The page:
Hollow as the phrase “Peace on Earth” sounds to many of us, there is hope. The world is less violent. The first report released a year ago by the Human Security Centre surprised many. The follow up this year, December 21st, supports the trend uncovered last year. Happy New Year.
I remember reading about this last year. For some reason, the horror of Iraq erased the progress being made elsewhere. Some excerpts from a 2005 article by Andrew Mack.
The Human Security Report, an independent study funded by five countries and published by Oxford University Press, draws on a wide range of little publicized scholarly data, plus specially commissioned research to present a portrait of global security that is sharply at odds with conventional wisdom. The report reveals that after five decades of inexorable increase, the number of armed conflicts started to fall worldwide in the early 1990s. The decline has continued.
By 2003, there were 40 percent fewer conflicts than in 1992. The deadliest conflicts — those with 1,000 or more battle-deaths — fell by some 80 percent. The number of genocides and other mass slaughters of civilians also dropped by 80 percent, while core human rights abuses have declined in five out of six regions of the developing world since the mid-1990s. International terrorism is the only type of political violence that has increased. Although the death toll has jumped sharply over the past three years, terrorists kill only a fraction of the number who die in wars.[Emphasis added]
That last statistic should not surprise us at all. Michael Moore sent a Christmas letter today with a grim statistic. At the current level of American casualties, on Christmas day, a soldier will die in Iraq taking that toll higher than the 2973 killed on 9/11. Which is nowhere near the estimates – real or unreal – of the Iraqi casualties.
What accounts for the extraordinary and counterintuitive improvement in global security over the past dozen years? The end of the Cold War, which had driven at least a third of all conflicts since World War II, appears to have been the single most critical factor.
In the late 1980s, Washington and Moscow stopped fueling “proxy wars” in the developing world, and the United Nations was liberated to play the global security role its founders intended. Freed from the paralyzing stasis of Cold War geopolitics, the Security Council initiated an unprecedented, though sometimes inchoate, explosion of international activism designed to stop ongoing wars and prevent new ones.
Other international agencies, donor governments and nongovernmental organizations also played a critical role, but it was the United Nations that took the lead, pushing a range of conflict-prevention and peace-building initiatives on a scale never before attempted. The number of U.N. peacekeeping operations and missions to prevent and stop wars have increased by more than 400 percent since the end of the Cold War. As this upsurge of international activism grew in scope and intensity through the 1990s, the number of crises, wars and genocides declined.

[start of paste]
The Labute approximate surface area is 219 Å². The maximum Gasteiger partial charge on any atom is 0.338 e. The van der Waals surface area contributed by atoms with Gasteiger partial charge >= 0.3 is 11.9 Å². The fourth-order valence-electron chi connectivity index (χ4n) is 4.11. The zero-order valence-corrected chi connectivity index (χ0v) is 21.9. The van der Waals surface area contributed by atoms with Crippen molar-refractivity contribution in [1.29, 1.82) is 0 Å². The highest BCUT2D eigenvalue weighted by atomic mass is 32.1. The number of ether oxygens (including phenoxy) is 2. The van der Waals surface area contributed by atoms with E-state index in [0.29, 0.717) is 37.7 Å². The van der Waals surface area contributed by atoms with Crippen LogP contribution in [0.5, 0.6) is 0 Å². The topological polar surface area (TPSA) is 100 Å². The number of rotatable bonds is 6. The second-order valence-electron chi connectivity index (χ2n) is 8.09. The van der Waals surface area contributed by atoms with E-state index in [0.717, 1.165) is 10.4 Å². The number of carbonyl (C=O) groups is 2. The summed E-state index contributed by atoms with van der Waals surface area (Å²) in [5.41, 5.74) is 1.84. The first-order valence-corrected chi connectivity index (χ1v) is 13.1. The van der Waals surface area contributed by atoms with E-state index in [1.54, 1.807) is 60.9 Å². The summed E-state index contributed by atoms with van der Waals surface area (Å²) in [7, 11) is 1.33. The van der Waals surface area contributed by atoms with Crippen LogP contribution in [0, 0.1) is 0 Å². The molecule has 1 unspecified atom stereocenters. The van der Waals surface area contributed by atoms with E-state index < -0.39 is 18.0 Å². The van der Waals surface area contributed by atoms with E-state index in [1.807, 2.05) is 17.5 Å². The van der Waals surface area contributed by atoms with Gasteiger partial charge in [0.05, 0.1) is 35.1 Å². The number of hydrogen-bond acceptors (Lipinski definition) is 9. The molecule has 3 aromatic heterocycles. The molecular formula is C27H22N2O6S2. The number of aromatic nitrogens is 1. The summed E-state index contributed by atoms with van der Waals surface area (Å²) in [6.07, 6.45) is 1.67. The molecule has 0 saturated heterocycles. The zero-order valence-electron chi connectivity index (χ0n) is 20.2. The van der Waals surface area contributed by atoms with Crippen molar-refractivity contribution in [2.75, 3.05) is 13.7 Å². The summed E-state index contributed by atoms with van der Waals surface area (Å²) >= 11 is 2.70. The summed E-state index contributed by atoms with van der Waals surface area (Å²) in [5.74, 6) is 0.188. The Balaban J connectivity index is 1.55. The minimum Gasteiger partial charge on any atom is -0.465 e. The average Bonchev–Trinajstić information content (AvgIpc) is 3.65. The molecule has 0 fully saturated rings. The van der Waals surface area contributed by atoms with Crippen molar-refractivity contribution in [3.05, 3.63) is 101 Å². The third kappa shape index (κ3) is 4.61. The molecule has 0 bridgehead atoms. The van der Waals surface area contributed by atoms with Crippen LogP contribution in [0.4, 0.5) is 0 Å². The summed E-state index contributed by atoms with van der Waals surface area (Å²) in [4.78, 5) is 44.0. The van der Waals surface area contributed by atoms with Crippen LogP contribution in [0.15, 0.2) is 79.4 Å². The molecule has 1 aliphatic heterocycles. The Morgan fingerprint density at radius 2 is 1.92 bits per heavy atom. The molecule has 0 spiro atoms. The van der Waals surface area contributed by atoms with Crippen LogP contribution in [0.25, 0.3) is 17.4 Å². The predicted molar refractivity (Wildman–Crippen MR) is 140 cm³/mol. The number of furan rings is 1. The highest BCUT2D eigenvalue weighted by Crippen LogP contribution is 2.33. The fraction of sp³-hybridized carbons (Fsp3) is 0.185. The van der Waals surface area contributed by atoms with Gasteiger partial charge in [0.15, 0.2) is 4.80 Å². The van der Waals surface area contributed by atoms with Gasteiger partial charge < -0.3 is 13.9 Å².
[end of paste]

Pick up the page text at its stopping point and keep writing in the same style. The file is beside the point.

There have been some horrific and much publicized failures, of course — the failures to stop genocide in Rwanda, Srebrenica and Darfur being the most egregious. But the quiet successes — in Namibia, El Salvador, Mozambique, Eastern Slovenia, East Timor and elsewhere went largely unheralded, as did the fact that the United Nations’ expertise in handling difficult missions has grown dramatically.
A major study by the Rand Corp. published this year found that U.N. peace-building operations had a two-thirds success rate. They were also surprisingly cost-effective. In fact, the United Nations spends less running 17 peace operations around the world for an entire year than the United States spends in Iraq in a single month. What the United Nations calls “peacemaking” — using diplomacy to end wars — has been even more successful. About half of all the peace agreements negotiated between 1946 and 2003 have been signed since the end of the Cold War.
As far as I am aware, that would be the same United Nations that many choose to deride, hate and apparently, slander. This year’s Human Security Brief indicates the trend is continuing. The terrorism toll is becoming a larger issue as well.
The new data indicate that the post-Cold War decline in armed conflicts and related fatalities reported last year has continued, with Sub-Saharan Africa seeing the greatest decrease in political violence.
Other encouraging trends include continuing declines in the number of genocides and other mass slaughters of civilians, and a drop in refugee numbers and military coups.
But some of the other findings are far from positive. Four of the world’s six regions have experienced increased numbers of conflicts since 2002, the last five years have seen a huge spike in the estimated death toll from terrorism, while negotiated settlements, which are responsible for an increasing proportion of conflict terminations, have worryingly high failure rates.
Seems to me that better funding of the UN efforts and some economic incentives to the countries at war would be a far better use 0f our tax dollars. Somehow I think Moore’s warning that this is the first of THREE Christmases we still have to spend with Bush in the White House includes the idea that America will continue to pay for bullets and bombs, but not for peace.
New Years Goal: we can change that. We have a Democratic majority in Congress….